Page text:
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Enclave describes a small subsection and is used in networking as well as in everyday usage.


Running with your biome association, would "habitat" be any good?


With a noun Always in the pursuit of the beauty of independence Because here we are in the process/action of pursuing. We are engaged inside the independance hunt. Now with a name [of a TV channel or website] Follow me on Instagram Because here we are following the content posted on a website. Reading the text on this ...


We won't get rid of this question because it's complicated! But to answer it in these two cases: "IN pursuit" because pursuit is an action, and we use "in" for actions. "ON Instagram" because it follows the pattern established for radio and TV channels: "on Radio 4", "on Fox News".


The simple answer is... Alfred Tennyson was created a hereditary baron, 1st Baron Tennyson. Barons are known by their title, Lord Tennyson, preceded if necessary by their Christian name. The same applies to current Life Barons, who are not created with hereditary titles. Thus it's John, Lord Prescott of Kingston-upon-Hull. Sons of hereditary peers are ...


Even Louis C.K. uses dots (inconsistently, though - both forms are in text sections of his website and on different album covers), and his stage name's "initials" are a phonetic version of his surname, Székely, rather than an abbreviation of anything that starts with either letter. Harry S. Truman also is spelled with a dot, and the "S" doesn't stand for ...


I think that at least in the US, 'Venkatesh MG' (or '...M.G.') will sound like some rapper type name, like 'LL Cool J' or 'Notorious B.I.G.'. Virtually no one in the US will get that M stands for your birthplace; that just isn't part of naming here. As far as periods, I'd leave them out, but it's not a big deal. On the other hand, as others have pointed ...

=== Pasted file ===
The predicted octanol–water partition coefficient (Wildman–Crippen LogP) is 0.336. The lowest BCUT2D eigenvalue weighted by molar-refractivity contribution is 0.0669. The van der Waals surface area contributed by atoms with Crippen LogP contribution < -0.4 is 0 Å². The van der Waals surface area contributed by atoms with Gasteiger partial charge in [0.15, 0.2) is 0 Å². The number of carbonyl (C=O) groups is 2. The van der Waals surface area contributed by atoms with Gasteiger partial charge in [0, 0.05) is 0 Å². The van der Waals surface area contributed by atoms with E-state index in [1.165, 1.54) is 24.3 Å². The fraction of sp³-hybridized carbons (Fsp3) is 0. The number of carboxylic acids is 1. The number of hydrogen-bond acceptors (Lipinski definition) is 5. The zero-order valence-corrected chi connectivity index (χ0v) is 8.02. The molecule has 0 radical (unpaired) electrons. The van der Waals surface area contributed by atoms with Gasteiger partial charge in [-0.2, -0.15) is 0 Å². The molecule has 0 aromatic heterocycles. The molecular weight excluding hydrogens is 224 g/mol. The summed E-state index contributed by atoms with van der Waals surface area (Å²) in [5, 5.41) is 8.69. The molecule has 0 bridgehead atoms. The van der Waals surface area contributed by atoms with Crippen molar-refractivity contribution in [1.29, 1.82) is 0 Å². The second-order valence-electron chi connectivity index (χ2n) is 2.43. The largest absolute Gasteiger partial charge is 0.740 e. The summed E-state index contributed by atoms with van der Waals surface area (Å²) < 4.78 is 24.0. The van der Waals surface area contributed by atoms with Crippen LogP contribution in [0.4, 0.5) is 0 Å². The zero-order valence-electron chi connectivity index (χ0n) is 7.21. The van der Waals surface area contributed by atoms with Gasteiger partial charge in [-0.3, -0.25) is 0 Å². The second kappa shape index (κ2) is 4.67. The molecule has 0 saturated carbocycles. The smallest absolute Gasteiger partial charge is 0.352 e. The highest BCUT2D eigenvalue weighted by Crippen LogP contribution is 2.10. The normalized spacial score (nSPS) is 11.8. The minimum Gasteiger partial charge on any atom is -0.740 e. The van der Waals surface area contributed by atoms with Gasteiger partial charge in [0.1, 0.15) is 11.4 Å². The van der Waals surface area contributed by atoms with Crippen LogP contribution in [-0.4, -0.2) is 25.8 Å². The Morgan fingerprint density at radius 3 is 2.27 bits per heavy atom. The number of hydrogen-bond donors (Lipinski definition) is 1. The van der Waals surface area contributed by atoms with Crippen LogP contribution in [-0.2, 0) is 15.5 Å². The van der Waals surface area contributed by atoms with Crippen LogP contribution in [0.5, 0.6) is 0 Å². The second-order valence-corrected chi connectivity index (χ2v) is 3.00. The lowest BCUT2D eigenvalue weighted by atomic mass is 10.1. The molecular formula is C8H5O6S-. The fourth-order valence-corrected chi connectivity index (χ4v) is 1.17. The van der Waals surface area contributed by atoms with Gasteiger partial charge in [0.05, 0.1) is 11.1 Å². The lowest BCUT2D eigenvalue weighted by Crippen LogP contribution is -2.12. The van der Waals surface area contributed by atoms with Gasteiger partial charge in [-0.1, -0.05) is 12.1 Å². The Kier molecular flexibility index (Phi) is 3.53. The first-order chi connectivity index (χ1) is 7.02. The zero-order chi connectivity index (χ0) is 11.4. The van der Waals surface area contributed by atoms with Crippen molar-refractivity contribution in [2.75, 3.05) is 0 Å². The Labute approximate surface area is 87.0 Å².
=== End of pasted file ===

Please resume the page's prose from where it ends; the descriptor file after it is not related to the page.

Having a first name written out in full followed by initials is not a usual pattern in the USA, with or without periods; indeed, it is probably a more unusual pattern than having a name which contains internal capitalization, an unpronounceable combination of consonants, or both. As such, I would expect that if you write your name as "Venkatesh M.G.", then ...


It's your name. You can express it however you like. On the periods (or full stops) between initials, though: it seems that they're still common in the US, but have largely been dropped in most of the rest of the English-speaking world. It also depends on house styles: some US papers, for example, still refer to the B.B.C., which just looks weird to UK ...

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